Mayor Diane Delaware relayed some good news and some bad news during the Yazoo City Board of Mayor and Aldermen meeting Friday.
The good news is that Yazoo City's community garden has garnered praises from the White House.
The bad news is that Yazoo City ranks among the 50 poorest cities in America.
Delaware reported that the Mayor's Health Council worked with the fire department and other students in planting the community garden.
“I want to thank the students at Manchester (Academy) who, I have to say, did some excellent planting,” she said. “I'd also like to thank the students at Webster Elementary School who planted seeds and then, we took the plants that they developed and they are in the very lovely garden.
“I don't know how it was found out, but we did receive a call from the White House thanking us for planting a community garden,” she said.
The garden, located next door to the police station, has cucumber plants, three rows of butterbeans and blackeyed peas and pepper plants.
Delaware also noted that planning is in the works to have a farmer's market.
“These are those efforts that help us to qualify for funding for health initiatives and that sort of thing,” she said. “They are very easy things to do, and while the sums of money are not millions of dollars, you know we don't need millions of dollars sometimes to help our community.”
Turning to the bad news segment of her report to the aldermen, Delaware said the The Wall Street Journal had recently reported that Yazoo City is the poorest city in the poorest state in America.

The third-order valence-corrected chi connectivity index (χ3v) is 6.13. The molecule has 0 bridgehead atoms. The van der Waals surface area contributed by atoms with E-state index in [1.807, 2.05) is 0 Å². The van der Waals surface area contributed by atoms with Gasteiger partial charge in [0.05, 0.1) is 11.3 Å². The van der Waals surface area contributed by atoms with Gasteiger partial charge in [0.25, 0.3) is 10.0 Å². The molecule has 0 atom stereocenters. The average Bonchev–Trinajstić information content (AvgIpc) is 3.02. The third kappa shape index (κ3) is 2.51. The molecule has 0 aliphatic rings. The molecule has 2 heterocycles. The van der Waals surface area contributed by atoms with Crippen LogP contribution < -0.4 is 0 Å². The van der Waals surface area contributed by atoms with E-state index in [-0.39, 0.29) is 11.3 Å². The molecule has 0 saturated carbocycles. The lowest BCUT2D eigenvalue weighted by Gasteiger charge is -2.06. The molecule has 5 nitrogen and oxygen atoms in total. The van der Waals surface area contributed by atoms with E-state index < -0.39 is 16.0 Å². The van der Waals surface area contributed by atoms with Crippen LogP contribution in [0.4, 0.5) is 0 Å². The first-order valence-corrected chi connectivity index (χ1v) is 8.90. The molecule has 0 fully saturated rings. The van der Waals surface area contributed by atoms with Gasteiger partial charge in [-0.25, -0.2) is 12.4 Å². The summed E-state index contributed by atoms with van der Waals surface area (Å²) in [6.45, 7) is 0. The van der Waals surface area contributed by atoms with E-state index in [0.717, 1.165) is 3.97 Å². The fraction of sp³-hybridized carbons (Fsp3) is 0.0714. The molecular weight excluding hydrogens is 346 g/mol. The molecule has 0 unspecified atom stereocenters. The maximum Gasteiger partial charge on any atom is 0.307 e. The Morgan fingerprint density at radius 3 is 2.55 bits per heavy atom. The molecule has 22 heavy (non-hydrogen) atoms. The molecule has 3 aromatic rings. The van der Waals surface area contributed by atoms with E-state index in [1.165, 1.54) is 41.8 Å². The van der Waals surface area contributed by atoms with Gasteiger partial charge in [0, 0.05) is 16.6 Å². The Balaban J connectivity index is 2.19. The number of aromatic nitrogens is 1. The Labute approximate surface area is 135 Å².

“Some of us are very upset about it and some are not,” she added. “(The WSJ news article) said that Yazoo City, Mississippi is the poorest city in the poorest state in the United States of America.
“Most of the time when we read The Wall Street Journal, we believe what they say, but that we would not like to believe.”
Delaware continued by saying, “We may be the tenth poorest; we may be number 9, or we might be number 49, but in Mississippi we may not be the poorest. It really doesn't matter because all Yazoo City has to do right now is move on up in the world and focus on our education, focus on our economics, and focus on getting jobs, and focus on doing a good job for our city, making sure we clean, making sure we provide the services well. If we are the poorest, there should be a lot of people and businesses out there who would seek to assist us and we should reach out for that assistance.”
Following Delaware's report, Ward 1 Alderman Aubry Brent Jr., championed Ward 3 Alderman Gregory Robertson's failed efforts to sway the mayor and aldermen to have speed bumps installed on Ray Alley next to Calvary Missionary Baptist Church. Reminding the board that Ward 1 Alderman Ron Johnson “had a big ticket item on Pierce Street. The mayor had a big ticket item in terms of the renovation at city hall. (Robertson's) request (for the speed bumps) was rather small, but in politics the paradigm is that sometimes we work in a qui pro quo situation i.e. you do something for me and I'll do something for you. That's the way most board operate.
“But we denied this man('s request) and at some juncture, I'd like to go back and revisit that.”
In other city business, the mayor and aldermen:
• Heard Building Inspector Russ Carter report that he is preparing 12 more properties to be addressed in the city's clean-up program. In May, Carter conducted 181 inspections on various construction projects in the city.